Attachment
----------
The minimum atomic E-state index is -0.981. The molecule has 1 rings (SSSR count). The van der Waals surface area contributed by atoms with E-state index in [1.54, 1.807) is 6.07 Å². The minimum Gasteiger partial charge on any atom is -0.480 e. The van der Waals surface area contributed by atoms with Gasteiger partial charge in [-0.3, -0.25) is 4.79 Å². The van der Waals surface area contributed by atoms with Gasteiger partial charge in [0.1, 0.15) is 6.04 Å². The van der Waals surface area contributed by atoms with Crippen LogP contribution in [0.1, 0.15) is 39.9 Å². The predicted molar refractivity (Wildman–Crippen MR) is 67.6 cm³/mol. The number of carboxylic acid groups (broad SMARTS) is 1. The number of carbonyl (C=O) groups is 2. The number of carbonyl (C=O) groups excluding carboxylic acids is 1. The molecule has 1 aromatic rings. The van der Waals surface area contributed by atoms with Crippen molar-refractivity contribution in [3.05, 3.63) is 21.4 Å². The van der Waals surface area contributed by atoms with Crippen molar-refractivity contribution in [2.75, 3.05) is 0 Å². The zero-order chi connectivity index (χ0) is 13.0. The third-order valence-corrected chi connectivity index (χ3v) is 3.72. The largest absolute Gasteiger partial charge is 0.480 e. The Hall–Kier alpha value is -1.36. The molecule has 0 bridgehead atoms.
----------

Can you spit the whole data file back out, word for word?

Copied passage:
The minimum atomic E-state index is -0.981. The molecule has 1 rings (SSSR count). The van der Waals surface area contributed by atoms with E-state index in [1.54, 1.807) is 6.07 Å². The minimum Gasteiger partial charge on any atom is -0.480 e. The van der Waals surface area contributed by atoms with Gasteiger partial charge in [-0.3, -0.25) is 4.79 Å². The van der Waals surface area contributed by atoms with Gasteiger partial charge in [0.1, 0.15) is 6.04 Å². The van der Waals surface area contributed by atoms with Crippen LogP contribution in [0.1, 0.15) is 39.9 Å². The predicted molar refractivity (Wildman–Crippen MR) is 67.6 cm³/mol. The number of carboxylic acid groups (broad SMARTS) is 1. The number of carbonyl (C=O) groups is 2. The number of carbonyl (C=O) groups excluding carboxylic acids is 1. The molecule has 1 aromatic rings. The van der Waals surface area contributed by atoms with Crippen molar-refractivity contribution in [3.05, 3.63) is 21.4 Å². The van der Waals surface area contributed by atoms with Crippen molar-refractivity contribution in [2.75, 3.05) is 0 Å². The zero-order chi connectivity index (χ0) is 13.0. The third-order valence-corrected chi connectivity index (χ3v) is 3.72. The largest absolute Gasteiger partial charge is 0.480 e. The Hall–Kier alpha value is -1.36. The molecule has 0 bridgehead atoms.